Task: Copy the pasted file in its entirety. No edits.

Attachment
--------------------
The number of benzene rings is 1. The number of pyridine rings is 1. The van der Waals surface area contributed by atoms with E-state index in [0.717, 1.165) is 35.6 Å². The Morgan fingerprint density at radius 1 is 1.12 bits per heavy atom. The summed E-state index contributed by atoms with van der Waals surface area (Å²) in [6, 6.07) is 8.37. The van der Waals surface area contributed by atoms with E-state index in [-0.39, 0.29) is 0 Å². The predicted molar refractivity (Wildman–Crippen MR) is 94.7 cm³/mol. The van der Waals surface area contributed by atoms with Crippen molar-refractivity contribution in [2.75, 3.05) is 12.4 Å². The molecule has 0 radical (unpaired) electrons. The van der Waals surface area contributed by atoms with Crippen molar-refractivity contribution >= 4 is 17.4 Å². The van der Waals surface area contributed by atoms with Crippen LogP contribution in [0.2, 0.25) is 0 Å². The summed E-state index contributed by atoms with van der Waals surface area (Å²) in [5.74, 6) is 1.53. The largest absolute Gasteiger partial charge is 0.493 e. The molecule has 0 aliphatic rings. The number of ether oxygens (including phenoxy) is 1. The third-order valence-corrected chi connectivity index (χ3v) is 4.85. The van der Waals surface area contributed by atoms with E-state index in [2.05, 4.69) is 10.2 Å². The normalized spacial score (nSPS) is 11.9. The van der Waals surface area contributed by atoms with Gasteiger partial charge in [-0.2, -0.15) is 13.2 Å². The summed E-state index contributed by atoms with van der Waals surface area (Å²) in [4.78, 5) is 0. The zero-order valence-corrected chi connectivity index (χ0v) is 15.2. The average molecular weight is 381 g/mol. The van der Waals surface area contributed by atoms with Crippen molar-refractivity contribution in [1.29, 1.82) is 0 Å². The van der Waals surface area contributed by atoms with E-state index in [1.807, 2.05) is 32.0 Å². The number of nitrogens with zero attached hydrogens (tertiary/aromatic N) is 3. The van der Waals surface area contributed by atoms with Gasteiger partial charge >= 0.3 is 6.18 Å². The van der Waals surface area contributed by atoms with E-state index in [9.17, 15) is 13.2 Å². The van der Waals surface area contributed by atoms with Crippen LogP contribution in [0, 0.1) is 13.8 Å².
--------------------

The number of benzene rings is 1. The number of pyridine rings is 1. The van der Waals surface area contributed by atoms with E-state index in [0.717, 1.165) is 35.6 Å². The Morgan fingerprint density at radius 1 is 1.12 bits per heavy atom. The summed E-state index contributed by atoms with van der Waals surface area (Å²) in [6, 6.07) is 8.37. The van der Waals surface area contributed by atoms with E-state index in [-0.39, 0.29) is 0 Å². The predicted molar refractivity (Wildman–Crippen MR) is 94.7 cm³/mol. The van der Waals surface area contributed by atoms with Crippen molar-refractivity contribution in [2.75, 3.05) is 12.4 Å². The molecule has 0 radical (unpaired) electrons. The van der Waals surface area contributed by atoms with Crippen molar-refractivity contribution >= 4 is 17.4 Å². The van der Waals surface area contributed by atoms with Crippen LogP contribution in [0.2, 0.25) is 0 Å². The summed E-state index contributed by atoms with van der Waals surface area (Å²) in [5.74, 6) is 1.53. The largest absolute Gasteiger partial charge is 0.493 e. The molecule has 0 aliphatic rings. The number of ether oxygens (including phenoxy) is 1. The third-order valence-corrected chi connectivity index (χ3v) is 4.85. The van der Waals surface area contributed by atoms with E-state index in [2.05, 4.69) is 10.2 Å². The normalized spacial score (nSPS) is 11.9. The van der Waals surface area contributed by atoms with Gasteiger partial charge in [-0.2, -0.15) is 13.2 Å². The summed E-state index contributed by atoms with van der Waals surface area (Å²) in [4.78, 5) is 0. The zero-order valence-corrected chi connectivity index (χ0v) is 15.2. The average molecular weight is 381 g/mol. The van der Waals surface area contributed by atoms with Crippen molar-refractivity contribution in [1.29, 1.82) is 0 Å². The van der Waals surface area contributed by atoms with E-state index in [1.807, 2.05) is 32.0 Å². The number of nitrogens with zero attached hydrogens (tertiary/aromatic N) is 3. The van der Waals surface area contributed by atoms with Gasteiger partial charge >= 0.3 is 6.18 Å². The van der Waals surface area contributed by atoms with E-state index in [9.17, 15) is 13.2 Å². The van der Waals surface area contributed by atoms with Crippen LogP contribution in [0, 0.1) is 13.8 Å².